will leave the type of gap that OS X likes to see. (If you created all
your Linux partitions in OS X's Disk Utility, you can put the BIOS Boot
Partition in one of the gaps that Disk Utility leaves, but you may need
to accept a default value or use +1M rather than enter
+128M as the end value.) Type p again
to see the results; they should look something like this (although I've
got two OS X partitions):
- In gdisk, type w to save your changes. When
asked, type y to confirm this choice.
- Insert your Ubuntu installation CD or DVD in the computer's drive, or
plug in the USB flash drive that holds the Ubuntu installer.
- Restart your Mac and hold down the Option key (Alt if you're using a PC
keyboard) as it restarts to get the Mac's OS selection screen.
- Pick the Ubuntu install disc from the options. (It may be mis-labelled
as "Windows.") The Ubuntu installer will start up. If you're using a CD
and the installer doesn't boot, try using a USB flash drive instead.
- When the appropriate screen comes up, select Install Ubuntu
and proceed with a normal Ubuntu installation, except as noted in the
next few steps....
- When the Installation Type dialog box appears, select "Something Else."
- You will initially see a partitioning screen with your original OS X
partitions, a biosgrub partition (what Ubuntu's partitioner
calls the BIOS Boot Partition), and free space at the end of the disk.
Select the free space and click Add to begin adding partitions....
- Create partitions for your Ubuntu installation in the free space near
the end of the disk. (If you did this in OS X's Disk Utility, you
should modify each partition by selecting it and clicking Change,
then clicking the Format option and setting an appropriate filesystem
and mount point.) I recommend creating the following partitions:
When you're done, you'll see your new partitions displayed....
- /boot—500 MiB, ReiserFS or ext2fs. Although
you can install Ubuntu without a separate /boot partition,
the improved boot loader configuration described later, in
"Improving on the Boot Method," works best with this partition.
ReiserFS is slightly preferable to ext2fs because it can be a bit
faster in this configuration, although the difference is likely to
be just a couple of seconds at boot time.
- / (root)—5–25 GiB, ext4fs or your preferred
Linux filesystem. This partition is absolutely vital. If you choose
not to create a separate /home partition, make it suitably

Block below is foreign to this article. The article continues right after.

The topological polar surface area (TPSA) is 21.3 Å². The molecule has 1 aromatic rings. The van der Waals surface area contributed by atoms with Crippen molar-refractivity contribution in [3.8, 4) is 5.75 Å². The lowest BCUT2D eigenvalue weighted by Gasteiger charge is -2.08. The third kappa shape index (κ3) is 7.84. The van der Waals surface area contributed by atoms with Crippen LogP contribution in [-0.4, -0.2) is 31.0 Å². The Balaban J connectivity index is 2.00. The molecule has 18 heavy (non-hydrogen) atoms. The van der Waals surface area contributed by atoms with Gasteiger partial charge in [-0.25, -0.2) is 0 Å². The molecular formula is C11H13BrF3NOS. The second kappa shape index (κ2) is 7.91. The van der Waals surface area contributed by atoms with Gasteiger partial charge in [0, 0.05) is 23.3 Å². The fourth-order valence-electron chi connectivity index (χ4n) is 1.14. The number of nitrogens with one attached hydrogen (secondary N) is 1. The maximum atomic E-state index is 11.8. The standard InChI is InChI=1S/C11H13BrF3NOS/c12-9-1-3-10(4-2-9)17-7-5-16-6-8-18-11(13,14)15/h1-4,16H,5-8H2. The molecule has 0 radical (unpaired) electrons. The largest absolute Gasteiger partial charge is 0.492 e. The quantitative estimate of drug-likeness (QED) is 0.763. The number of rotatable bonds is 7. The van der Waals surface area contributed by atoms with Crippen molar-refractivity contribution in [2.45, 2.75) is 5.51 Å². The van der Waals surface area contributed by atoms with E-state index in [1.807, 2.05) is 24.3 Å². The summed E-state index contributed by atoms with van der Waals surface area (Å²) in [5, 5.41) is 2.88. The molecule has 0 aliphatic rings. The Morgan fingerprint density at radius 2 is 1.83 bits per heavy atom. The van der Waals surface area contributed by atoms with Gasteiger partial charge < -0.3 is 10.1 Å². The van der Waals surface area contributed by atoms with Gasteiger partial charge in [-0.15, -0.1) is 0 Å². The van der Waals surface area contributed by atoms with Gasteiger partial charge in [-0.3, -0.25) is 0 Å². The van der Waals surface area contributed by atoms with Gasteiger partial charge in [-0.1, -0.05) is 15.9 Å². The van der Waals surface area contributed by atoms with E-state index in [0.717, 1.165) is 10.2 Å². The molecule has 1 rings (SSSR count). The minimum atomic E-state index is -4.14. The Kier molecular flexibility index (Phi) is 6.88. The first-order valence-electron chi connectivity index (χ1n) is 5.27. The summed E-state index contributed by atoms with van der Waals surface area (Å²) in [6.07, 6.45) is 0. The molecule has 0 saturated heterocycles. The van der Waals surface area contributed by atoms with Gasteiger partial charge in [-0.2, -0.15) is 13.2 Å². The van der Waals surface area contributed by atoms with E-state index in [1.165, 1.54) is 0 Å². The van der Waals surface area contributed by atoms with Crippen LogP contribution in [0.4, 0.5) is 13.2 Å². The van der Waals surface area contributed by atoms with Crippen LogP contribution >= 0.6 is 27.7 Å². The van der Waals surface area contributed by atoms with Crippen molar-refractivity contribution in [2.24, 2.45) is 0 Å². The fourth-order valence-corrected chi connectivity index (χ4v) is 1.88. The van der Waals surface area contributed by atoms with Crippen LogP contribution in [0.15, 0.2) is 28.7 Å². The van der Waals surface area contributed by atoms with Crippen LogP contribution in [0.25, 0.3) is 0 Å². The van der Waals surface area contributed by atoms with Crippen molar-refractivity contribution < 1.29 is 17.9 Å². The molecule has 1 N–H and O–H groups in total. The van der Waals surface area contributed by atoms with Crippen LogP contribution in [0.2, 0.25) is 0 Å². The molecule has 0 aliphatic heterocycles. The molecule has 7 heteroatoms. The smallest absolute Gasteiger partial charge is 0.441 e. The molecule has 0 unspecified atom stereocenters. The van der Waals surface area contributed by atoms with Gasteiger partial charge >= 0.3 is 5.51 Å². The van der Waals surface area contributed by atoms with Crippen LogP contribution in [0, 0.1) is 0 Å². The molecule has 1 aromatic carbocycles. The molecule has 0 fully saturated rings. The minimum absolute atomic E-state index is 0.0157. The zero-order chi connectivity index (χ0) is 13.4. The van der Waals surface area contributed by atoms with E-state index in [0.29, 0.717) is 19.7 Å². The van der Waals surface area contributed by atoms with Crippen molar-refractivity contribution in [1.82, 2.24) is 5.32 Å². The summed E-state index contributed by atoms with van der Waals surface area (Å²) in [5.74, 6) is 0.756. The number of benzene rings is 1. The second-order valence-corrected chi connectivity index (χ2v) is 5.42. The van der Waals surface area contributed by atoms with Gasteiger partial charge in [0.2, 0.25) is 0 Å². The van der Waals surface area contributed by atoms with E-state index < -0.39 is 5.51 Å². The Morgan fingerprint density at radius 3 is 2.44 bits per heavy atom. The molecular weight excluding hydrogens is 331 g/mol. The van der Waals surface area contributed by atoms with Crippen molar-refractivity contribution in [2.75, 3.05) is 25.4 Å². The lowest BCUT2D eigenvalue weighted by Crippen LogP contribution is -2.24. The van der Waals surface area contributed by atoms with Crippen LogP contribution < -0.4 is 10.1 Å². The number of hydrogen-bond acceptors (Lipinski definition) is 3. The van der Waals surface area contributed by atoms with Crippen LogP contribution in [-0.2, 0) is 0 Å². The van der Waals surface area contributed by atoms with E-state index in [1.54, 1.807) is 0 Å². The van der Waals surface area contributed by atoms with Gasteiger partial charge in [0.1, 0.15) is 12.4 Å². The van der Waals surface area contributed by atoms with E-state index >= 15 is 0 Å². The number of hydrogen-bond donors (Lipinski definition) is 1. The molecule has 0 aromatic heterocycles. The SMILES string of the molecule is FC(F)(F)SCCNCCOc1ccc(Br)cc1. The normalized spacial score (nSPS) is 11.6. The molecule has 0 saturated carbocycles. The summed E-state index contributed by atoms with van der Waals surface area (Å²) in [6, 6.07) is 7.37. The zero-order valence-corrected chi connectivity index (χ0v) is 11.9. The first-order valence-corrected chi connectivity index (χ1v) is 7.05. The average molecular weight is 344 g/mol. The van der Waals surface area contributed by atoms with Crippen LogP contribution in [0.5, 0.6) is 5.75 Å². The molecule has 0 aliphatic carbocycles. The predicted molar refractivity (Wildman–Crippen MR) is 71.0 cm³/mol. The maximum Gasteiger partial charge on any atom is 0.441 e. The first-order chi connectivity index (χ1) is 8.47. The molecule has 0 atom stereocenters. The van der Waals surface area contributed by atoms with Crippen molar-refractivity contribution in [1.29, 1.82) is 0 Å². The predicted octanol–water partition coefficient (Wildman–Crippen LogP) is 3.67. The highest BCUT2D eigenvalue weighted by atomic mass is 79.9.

- swap—1–2 times your system's RAM size.
- /home—The rest of your available disk space, in
ext4fs or your preferred Linux filesystem. You can merge this with
the root (/) partition if you're short on space or plan to
store little in the way of Ubuntu-specific files. Having a separate
/home partition simplifies OS re-installations and some
types of upgrades, though.
- Be sure that the "Device for boot loader installation" option is set to
/dev/sda (it will include a complete name for your hard
disk—I used VirtualBox to collect the last few screen shots, but
yours will show a real disk model number).
- Click Install Now. The installation will proceed as on a PC. You can
find generic installation guides online, such as this one
at the Ubuntu site.
When the installation finishes, the computer will reboot—straight
into Mac OS X! (See the below note if it doesn't boot, though.) You must
now proceed with fixing it up in various ways....
Fixing the Installation
If you've followed the directions, your computer should now be booted
into OS X, looking very much like it did before. Ubuntu is
installed, however, and your disk has a hybrid MBR. You must now take steps
to return the hybrid MBR to a safer protective MBR, as the GPT standard
requires, and to set up a boot loader that enables you to select which OS
to boot when the computer powers up. To do so, follow these steps:
- In OS X, launch a Terminal.
- Type sudo gdisk /dev/disk0 (changing the disk
identifier as necessary). If at any point in the next few steps
something seems wrong, type q to exit without saving
- In gdisk, type x. The command prompt will
change to read Expert command (? for help):.
- In gdisk, type o. This command displays the
contents of the hybrid MBR, which will probably consist of four
partitions, one of which is of type 0xEE. The Ubuntu installer created
a hybrid MBR (if one wasn't already present) in an attempt to be
- In gdisk, type n. The program won't seem to
do anything; it will just show you another command prompt.
- In gdisk, type o again. The MBR contents
should be different from before; there should just be one partition, of
type 0xEE. This is a standards-compliant protective MBR.
- In gdisk, type w to save your changes.
- Unpack the rEFInd zip file you downloaded earlier. If you downloaded
the CD image, mount it.
- In the Terminal, change into the directory created by unpacking the
rEFInd zip file, or to the CD image's mount point.
- Type ./install.sh. This runs a script that
installs rEFInd to your OS X boot partition and "blesses" the program
so that the Mac will use it when you next boot. If you're using
whole-disk encryption on your OS X partition or if you want to install
rEFInd to the ESP rather than to the OS X boot partition, type ./install.sh esp rather than ./install.sh.
- Load /efi/refind/refind.conf into a text editor and locate the
commented-out scanfor line. (If you installed rEFInd to the
ESP, you'll need to mount the ESP and load the configuration file from
there.) Uncomment the scanfor line by removing the leading
hash mark (#) and then add a new item, cd, to the end
of the line. It should read scanfor
internal,external,optical,cd. (If you're using USB flash drives,
add biosexternal instead of or in addition to cd.)
- Reboot. The rEFInd menu should appear, as shown below. Your menu
options might differ from these, though. (This system has two OS X
installations and a working OpenSUSE installation accessible via two
- Insert the Super GRUB 2 Disk into the computer's DVD drive.
- Restart your Mac by selecting the reboot item (the yellow icon with the
circular arrow on the far right of the row of smaller icons).